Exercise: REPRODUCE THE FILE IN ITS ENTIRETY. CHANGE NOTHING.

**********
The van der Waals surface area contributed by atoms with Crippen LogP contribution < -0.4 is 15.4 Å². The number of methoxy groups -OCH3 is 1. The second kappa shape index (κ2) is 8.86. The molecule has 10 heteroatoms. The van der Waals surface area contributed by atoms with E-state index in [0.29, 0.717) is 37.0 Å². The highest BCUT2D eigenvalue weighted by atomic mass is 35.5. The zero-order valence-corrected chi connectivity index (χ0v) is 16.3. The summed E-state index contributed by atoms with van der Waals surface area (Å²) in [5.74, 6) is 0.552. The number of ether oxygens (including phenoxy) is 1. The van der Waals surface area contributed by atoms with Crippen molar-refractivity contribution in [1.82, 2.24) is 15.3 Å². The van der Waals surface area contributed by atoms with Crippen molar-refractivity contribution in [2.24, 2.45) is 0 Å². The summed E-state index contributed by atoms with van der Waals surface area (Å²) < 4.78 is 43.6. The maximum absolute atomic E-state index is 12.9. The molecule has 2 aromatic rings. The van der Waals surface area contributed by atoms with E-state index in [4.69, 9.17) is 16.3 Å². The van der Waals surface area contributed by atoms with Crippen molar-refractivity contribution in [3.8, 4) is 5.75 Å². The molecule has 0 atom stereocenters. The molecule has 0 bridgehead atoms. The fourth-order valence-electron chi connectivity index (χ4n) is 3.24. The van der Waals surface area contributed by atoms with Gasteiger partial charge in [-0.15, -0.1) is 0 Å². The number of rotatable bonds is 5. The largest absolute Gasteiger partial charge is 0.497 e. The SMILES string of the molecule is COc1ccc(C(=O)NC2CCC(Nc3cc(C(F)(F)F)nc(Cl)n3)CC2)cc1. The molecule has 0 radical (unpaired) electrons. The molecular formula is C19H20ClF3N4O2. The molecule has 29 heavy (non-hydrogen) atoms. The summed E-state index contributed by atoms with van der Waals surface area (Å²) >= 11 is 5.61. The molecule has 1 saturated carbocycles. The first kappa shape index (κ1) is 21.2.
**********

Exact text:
The van der Waals surface area contributed by atoms with Crippen LogP contribution < -0.4 is 15.4 Å². The number of methoxy groups -OCH3 is 1. The second kappa shape index (κ2) is 8.86. The molecule has 10 heteroatoms. The van der Waals surface area contributed by atoms with E-state index in [0.29, 0.717) is 37.0 Å². The highest BCUT2D eigenvalue weighted by atomic mass is 35.5. The zero-order valence-corrected chi connectivity index (χ0v) is 16.3. The summed E-state index contributed by atoms with van der Waals surface area (Å²) in [5.74, 6) is 0.552. The number of ether oxygens (including phenoxy) is 1. The van der Waals surface area contributed by atoms with Crippen molar-refractivity contribution in [1.82, 2.24) is 15.3 Å². The van der Waals surface area contributed by atoms with Crippen molar-refractivity contribution in [2.24, 2.45) is 0 Å². The summed E-state index contributed by atoms with van der Waals surface area (Å²) < 4.78 is 43.6. The maximum absolute atomic E-state index is 12.9. The molecule has 2 aromatic rings. The van der Waals surface area contributed by atoms with E-state index in [4.69, 9.17) is 16.3 Å². The van der Waals surface area contributed by atoms with Crippen molar-refractivity contribution in [3.8, 4) is 5.75 Å². The molecule has 0 atom stereocenters. The molecule has 0 bridgehead atoms. The fourth-order valence-electron chi connectivity index (χ4n) is 3.24. The van der Waals surface area contributed by atoms with Gasteiger partial charge in [-0.15, -0.1) is 0 Å². The number of rotatable bonds is 5. The largest absolute Gasteiger partial charge is 0.497 e. The SMILES string of the molecule is COc1ccc(C(=O)NC2CCC(Nc3cc(C(F)(F)F)nc(Cl)n3)CC2)cc1. The molecule has 0 radical (unpaired) electrons. The molecular formula is C19H20ClF3N4O2. The molecule has 29 heavy (non-hydrogen) atoms. The summed E-state index contributed by atoms with van der Waals surface area (Å²) >= 11 is 5.61. The molecule has 1 saturated carbocycles. The first kappa shape index (κ1) is 21.2.